If you struggle with anxious thoughts, worry, fearful anticipation of the future, or a sense of dread, mindfulness will be useful for you.

Fear is, of course, a component of anxiety. When experienced in the moment, perhaps in response to a sudden scare, fear resolves fairly quickly. However, if you then become worried that the fearful experience will happen again, this taps into the future, fuelling anxiety.

This is where mental distress comes in, and based on our own experience, we understand all too well how thoughts and worries about future events can set the mind spinning out of control, making it difficult or impossible to concentrate and focus in the present. Anxiety also has emotional and physical aspects illuminated by the roots of the word “anxiety”: the Latin anxietas, which means “anguish” or “solicitude,” capturing the feeling of heart wringing and contraction that can accompany anxiety. The other Latin root associated with “anxiety” is angere, meaning “to choke or squeeze” or, more figuratively, “to torment or cause distress.” This conveys the physical experience of tightness, constriction, and gripping that anxiety can create in the body.

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Six Signs of a Strong Friendship

Making friends is tough. It takes time, trust, and a little bit of luck (who knew that the girl you sat next to on your first day of university would still be your best-friend, all these years later?), but the right friend can be life-changing.  

In this video from School of Life, Alain de Botton shares six ways you can tell your friendship is the real deal.  

True friendship is about trusting one another. While acquaintances or work colleagues may hide their shortcomings from you, a friend confides in you.

“They show how much they trust us by confessing failings and sorrows which would open them up to possible humiliation from the world beyond,” de Botton says.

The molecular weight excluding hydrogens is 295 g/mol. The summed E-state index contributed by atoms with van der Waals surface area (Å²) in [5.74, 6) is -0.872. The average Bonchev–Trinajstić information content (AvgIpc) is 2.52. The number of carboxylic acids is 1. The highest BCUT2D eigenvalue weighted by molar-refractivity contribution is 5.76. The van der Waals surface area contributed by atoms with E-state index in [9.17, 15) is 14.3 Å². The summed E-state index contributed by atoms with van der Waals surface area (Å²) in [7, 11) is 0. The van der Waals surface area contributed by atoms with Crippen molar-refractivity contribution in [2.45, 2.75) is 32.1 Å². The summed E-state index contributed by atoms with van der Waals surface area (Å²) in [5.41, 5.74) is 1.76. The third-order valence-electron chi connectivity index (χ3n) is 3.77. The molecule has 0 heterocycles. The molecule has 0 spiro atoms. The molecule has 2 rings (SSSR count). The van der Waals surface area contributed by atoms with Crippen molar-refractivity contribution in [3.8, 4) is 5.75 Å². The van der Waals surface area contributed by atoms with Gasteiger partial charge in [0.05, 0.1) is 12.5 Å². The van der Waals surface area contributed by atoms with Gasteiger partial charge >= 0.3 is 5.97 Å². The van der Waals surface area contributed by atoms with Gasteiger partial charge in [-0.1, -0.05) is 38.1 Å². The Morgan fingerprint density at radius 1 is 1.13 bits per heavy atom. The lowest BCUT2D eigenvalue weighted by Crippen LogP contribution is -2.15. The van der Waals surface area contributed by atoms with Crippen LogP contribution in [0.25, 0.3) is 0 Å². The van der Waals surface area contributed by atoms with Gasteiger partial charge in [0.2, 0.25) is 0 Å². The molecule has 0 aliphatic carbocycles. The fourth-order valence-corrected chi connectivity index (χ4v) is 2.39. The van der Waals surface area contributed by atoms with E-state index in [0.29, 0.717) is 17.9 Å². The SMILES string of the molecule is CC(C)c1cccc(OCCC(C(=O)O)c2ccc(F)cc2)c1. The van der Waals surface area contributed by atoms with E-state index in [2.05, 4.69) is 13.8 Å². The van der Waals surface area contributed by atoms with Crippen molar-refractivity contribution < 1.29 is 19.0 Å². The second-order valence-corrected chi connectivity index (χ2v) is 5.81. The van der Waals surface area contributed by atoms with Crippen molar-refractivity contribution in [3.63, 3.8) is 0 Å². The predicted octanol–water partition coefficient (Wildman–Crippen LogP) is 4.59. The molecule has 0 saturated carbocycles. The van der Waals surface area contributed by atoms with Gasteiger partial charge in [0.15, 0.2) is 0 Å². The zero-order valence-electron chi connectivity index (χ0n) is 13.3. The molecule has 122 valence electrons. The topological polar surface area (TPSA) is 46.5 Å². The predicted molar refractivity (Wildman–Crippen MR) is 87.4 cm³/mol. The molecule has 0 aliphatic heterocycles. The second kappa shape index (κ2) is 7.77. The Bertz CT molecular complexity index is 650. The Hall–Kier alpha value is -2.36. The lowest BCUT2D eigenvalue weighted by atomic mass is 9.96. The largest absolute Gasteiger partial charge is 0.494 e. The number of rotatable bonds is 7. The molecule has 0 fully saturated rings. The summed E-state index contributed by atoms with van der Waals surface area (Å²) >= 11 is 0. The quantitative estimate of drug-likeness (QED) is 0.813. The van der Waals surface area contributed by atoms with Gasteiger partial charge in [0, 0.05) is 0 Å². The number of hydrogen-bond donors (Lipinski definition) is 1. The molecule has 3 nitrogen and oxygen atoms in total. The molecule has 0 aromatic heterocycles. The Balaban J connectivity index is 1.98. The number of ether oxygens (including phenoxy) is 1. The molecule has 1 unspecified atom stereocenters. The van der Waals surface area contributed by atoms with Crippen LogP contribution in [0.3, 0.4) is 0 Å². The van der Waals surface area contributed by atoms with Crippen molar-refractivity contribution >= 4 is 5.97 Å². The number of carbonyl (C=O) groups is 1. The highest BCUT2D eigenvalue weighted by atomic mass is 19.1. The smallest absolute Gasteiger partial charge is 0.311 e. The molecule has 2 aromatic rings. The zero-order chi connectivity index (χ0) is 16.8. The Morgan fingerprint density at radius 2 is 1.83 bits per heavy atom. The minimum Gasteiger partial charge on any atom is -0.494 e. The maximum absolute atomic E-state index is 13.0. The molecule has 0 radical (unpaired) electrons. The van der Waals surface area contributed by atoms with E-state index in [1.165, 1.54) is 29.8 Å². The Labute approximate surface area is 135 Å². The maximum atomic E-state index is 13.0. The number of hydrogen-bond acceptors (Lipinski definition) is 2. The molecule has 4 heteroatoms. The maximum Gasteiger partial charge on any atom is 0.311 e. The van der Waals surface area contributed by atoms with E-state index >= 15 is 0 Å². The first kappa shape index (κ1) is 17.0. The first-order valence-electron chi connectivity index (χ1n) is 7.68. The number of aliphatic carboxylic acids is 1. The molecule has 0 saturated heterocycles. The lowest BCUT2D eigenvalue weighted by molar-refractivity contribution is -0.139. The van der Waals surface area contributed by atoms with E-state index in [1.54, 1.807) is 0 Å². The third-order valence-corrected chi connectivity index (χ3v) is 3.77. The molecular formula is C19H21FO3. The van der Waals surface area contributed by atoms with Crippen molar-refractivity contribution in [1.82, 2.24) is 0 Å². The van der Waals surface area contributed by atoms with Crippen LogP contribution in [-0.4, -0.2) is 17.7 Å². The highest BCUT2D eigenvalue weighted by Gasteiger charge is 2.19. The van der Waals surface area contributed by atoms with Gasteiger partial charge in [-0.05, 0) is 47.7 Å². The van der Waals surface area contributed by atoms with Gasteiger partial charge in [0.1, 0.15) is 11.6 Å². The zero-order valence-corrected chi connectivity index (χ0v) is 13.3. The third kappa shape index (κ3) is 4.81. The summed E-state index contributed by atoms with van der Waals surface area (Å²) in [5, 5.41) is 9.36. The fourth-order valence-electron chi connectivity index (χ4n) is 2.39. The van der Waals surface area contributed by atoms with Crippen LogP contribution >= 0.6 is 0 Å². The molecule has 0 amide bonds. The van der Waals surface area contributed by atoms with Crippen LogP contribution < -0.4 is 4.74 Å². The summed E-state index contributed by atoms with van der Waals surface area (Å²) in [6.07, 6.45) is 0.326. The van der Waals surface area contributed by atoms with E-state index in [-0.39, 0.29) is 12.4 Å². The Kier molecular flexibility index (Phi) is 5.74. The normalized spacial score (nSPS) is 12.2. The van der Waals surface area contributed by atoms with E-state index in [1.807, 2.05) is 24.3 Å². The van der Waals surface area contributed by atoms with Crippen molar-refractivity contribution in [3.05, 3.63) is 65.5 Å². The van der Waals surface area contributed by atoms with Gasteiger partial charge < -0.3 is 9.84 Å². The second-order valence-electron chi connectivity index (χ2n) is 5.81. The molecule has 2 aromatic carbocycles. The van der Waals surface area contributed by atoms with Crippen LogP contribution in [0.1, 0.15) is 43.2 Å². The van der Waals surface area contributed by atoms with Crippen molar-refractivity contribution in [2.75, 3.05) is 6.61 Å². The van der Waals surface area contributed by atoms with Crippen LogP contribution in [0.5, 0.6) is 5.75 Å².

A friend gives you the gift of vulnerability, which allows you to be vulnerable in return.

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The Art of Gathering

Purposeful get-togethers and nights of conversation between friends can cement our relationships, start movements, and shape our memories for years. Priya Parker, a professional facilitator and the founder of Thrive Labs, asks us to re-imagine our approach to gathering in her new book The Art of Gathering: How We Meet and Why It Matters.  

The reasons we gather are as varied as we are, says Parker. “We gather to solve problems we can’t solve on our own. We gather to celebrate, to mourn, and to mark transitions. We gather to make decisions. We gather because we need one another. We gather to show strength.”

But often, we skip a few necessary steps when organizing gatherings, with lackluster results. Events flourish when they’re built on thoughtfulness, structure, curiosity, and generosity of spirit, says Parker. Here’s how to pull off a meaningful gathering.

Even in cases with obvious purpose (to read a book, to celebrate a birthday) there’s often a way to go deeper.

Ask yourself: What do people want from the gathering? Are the book club members only there to discuss literature, or are they there because it is the one night of the month they see their old friends?